Read the whole article, but here are some highlights:
Let’s be clear, it is the job and obligation of all investment managers, including hedge fund managers, to get their clients the most return they can. They are allowed to be charitable with their own money, and many are spectacularly so, but if they give away their clients’ money to share in the “sacrifice”, they are stealing. Clients of hedge funds include, among others, pension funds of all kinds of workers, unionized and not.
Shaking down lenders for the benefit of political donors is recycled corruption and abuse of power.
Let’s also mention only in passing the irony of this same President begging hedge funds to borrow more to purchase other troubled securities. That he expects them to do so when he has already shown what happens if they ask for their money to be repaid fairly would be amusing if not so dangerous.
Last but not least, the President screaming that the hedge funds are looking for an unjustified taxpayer-funded bailout is the big lie writ large. Find me a hedge fund that has been bailed out.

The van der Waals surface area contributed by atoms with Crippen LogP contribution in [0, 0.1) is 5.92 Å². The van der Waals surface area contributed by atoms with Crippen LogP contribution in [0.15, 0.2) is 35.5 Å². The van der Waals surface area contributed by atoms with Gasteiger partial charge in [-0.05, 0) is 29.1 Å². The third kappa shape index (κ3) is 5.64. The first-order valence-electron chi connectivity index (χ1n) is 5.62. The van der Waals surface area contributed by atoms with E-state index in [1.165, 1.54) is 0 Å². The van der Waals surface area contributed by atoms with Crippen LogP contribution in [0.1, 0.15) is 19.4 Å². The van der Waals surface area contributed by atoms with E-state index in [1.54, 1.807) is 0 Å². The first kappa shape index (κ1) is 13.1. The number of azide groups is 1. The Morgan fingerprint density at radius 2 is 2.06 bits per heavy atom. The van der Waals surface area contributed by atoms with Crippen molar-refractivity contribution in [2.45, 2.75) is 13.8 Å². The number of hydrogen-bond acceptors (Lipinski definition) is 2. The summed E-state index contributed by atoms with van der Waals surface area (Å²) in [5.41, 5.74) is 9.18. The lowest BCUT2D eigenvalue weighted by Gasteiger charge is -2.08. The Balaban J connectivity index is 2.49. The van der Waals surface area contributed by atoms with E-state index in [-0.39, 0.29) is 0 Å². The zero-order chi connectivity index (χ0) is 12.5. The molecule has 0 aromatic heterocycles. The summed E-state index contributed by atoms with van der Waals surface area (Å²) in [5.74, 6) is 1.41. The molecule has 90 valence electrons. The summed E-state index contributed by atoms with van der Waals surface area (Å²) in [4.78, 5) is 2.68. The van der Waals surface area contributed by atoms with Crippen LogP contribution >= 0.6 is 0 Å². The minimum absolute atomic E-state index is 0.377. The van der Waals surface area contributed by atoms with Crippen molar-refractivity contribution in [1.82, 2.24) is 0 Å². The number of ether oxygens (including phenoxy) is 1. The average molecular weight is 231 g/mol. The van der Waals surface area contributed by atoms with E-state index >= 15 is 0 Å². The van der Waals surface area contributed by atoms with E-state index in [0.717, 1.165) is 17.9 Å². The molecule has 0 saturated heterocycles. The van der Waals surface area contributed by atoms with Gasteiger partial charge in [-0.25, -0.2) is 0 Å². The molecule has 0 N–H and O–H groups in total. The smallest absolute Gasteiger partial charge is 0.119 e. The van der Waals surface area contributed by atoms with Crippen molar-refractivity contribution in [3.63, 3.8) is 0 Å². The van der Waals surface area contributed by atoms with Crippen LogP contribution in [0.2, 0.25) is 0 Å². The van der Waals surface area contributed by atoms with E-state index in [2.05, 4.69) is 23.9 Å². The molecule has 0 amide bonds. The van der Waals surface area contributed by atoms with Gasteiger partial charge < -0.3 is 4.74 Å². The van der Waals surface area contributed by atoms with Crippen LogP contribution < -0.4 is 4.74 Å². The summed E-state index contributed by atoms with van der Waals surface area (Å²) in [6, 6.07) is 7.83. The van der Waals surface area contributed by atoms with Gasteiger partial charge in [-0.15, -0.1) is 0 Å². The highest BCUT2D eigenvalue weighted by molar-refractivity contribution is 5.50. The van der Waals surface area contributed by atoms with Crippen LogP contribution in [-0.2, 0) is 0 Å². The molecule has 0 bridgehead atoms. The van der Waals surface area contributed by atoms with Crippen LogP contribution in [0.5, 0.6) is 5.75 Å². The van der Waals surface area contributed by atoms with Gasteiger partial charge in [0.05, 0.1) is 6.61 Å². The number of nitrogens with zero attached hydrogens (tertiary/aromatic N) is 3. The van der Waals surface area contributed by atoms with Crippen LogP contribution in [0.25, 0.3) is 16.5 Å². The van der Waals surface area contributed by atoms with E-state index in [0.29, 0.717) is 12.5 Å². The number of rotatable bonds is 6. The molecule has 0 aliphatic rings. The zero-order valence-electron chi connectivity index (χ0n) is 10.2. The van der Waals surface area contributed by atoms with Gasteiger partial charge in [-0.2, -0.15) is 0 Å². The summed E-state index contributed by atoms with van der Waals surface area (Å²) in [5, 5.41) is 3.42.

From Megan McArdle:
The administration is beating up the creditors because a) it wants to give the UAW a much better deal than they'd get in liquidation and b) they'd like someone else to pay for it. I recognize that the law is always kind of messy, but as far as I know, this kind of blatant political intervention between debt claims is unprecedented, and worse, it's a dress rehearsal for doing the same thing at GM. I don't think this is good for the rule of law, I'm pretty sure it will be bad for capital markets, and I'm nearly positive it's going to make it hard for any heavily unionized company to get substantial capital for the next decade.